It was one of those evenings when Vijay Khanna was in the mood. The audience was a responsive foursome and arrayed on the side-table were the accoutrements that restore the frazzled nerves. Once the amber fluid started its ‘trickle-down’ effect, one was justified in looking forward to some hilarious real-life stories from Khanna. He took us back that evening to his early days in the public sector organisation which shall remain nameless for the time being.
He had joined the service as a management trainee in the early seventies of the century that just went by, along with Murad Ali and Peter Samuel. Those where the days when concepts like Human Resource Development, Corporate and Internal Communication, etc which today’s MBAs swear by had not yet made their presence felt in the company. But then, other counterparts were toying with these newfangled ideas and could the self-respecting institution they worked for be lagging? So it was that their own house-magazine was launched.
As they had by then demonstrated that they could wield the pen rather well, they were the natural choices for the editorial committee of the house magazine of the company. The first issue was launched with great fanfare. Supposed to be a quarterly, it came out only in fits and starts, for want of material worth publishing. It was then that a senior officer who had grown with the organisation got elevated to the executive cadre and two others got promoted to the senior cadre.
Young Vijay Khanna had a brainwave: why not publish an interview with all of them? The trio took on hand the job of preparing the feature. It was a motley crew that had to be interviewed: Yogendra Reddy’s promotion was a foregone conclusion, for he was streetsmart, a go-getter and a performer with a proven track record. The meek shall inherit the earth, Hector D’Souza seemed to believe. A man of few words and a strict disciplinarian, he was the dark horse. Sahasranaman was dapper and suave, though brash in dealing with subordinates. He was well-known for the colourful and flowery expressions he used to employ while speaking and in writing. (It was known to a close circle that equally colourful was his private life, for there was a strong streak of licentiousness in the pattern of his behaviour when it came to the fairer sex.)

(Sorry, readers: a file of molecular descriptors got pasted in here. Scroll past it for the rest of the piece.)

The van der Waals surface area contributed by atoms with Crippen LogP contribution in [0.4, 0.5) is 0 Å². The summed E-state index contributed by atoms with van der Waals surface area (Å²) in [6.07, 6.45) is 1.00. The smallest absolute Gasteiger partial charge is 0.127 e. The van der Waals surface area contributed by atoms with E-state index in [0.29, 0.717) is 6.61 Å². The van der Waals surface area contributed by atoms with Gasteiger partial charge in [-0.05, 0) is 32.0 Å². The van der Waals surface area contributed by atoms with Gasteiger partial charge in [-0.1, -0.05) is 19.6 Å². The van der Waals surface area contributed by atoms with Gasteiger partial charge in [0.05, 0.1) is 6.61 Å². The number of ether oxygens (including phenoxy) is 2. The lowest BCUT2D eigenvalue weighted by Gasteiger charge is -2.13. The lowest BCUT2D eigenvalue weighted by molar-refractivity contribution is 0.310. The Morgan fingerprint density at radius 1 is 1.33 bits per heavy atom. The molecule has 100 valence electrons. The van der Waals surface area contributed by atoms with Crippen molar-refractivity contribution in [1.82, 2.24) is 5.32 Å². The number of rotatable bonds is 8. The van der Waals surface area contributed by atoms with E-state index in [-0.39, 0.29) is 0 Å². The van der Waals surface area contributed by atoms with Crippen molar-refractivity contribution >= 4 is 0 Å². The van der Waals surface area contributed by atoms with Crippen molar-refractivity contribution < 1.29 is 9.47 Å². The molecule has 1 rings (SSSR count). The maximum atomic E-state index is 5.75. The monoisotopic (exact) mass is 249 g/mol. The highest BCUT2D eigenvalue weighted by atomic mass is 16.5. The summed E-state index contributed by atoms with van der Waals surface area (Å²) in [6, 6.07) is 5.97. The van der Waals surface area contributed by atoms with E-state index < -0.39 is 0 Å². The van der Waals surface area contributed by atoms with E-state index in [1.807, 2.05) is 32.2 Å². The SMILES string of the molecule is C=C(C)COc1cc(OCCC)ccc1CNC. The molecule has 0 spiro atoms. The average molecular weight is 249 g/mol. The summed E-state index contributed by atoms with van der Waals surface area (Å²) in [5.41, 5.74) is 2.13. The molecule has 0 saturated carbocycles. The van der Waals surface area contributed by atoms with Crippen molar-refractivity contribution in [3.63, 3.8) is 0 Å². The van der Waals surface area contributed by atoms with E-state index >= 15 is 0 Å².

The three-man task force swung into action. It was decided that each of the interviewees would be asked the same questions (Regimentation had, by then, started taking roots in the young team!) Ten questions were framed. The questionnaire began with ‘What was your first reaction when you heard of the promotion?’ and ranged from ‘What do you attribute your success to?’ to ‘What is the message you have for the juniors and subordinates?’ and ended with a ‘What is your resolution for the future years of your career?’
The responses were appropriate: they were glad that hard work, integrity, dedication etc had been rewarded; they attributed their success to the blessings of the God almighty, benediction of the parents and teachers, good wishes of the colleagues, etc; they wanted the younger generation to toil, be honest and keep the flag high; they had resolved to put the interests of the organisation above theirs and persevere so that it scales greater heights in the coming years. The sceptic in Peter dismissed the responses as ‘the usual blah-blah.’
The response of Sahasranaman to the question on the resolution for the coming years was, ‘I have a mission in my life. I have to proceed to accomplish it. I have to resolved to gird up my loins.’ Murad Ali cryptically commented, ‘The tighter, the better!’ Obviously, he had heard from the office grapevines about the proclivity of the boss to stray from the straight and narrow.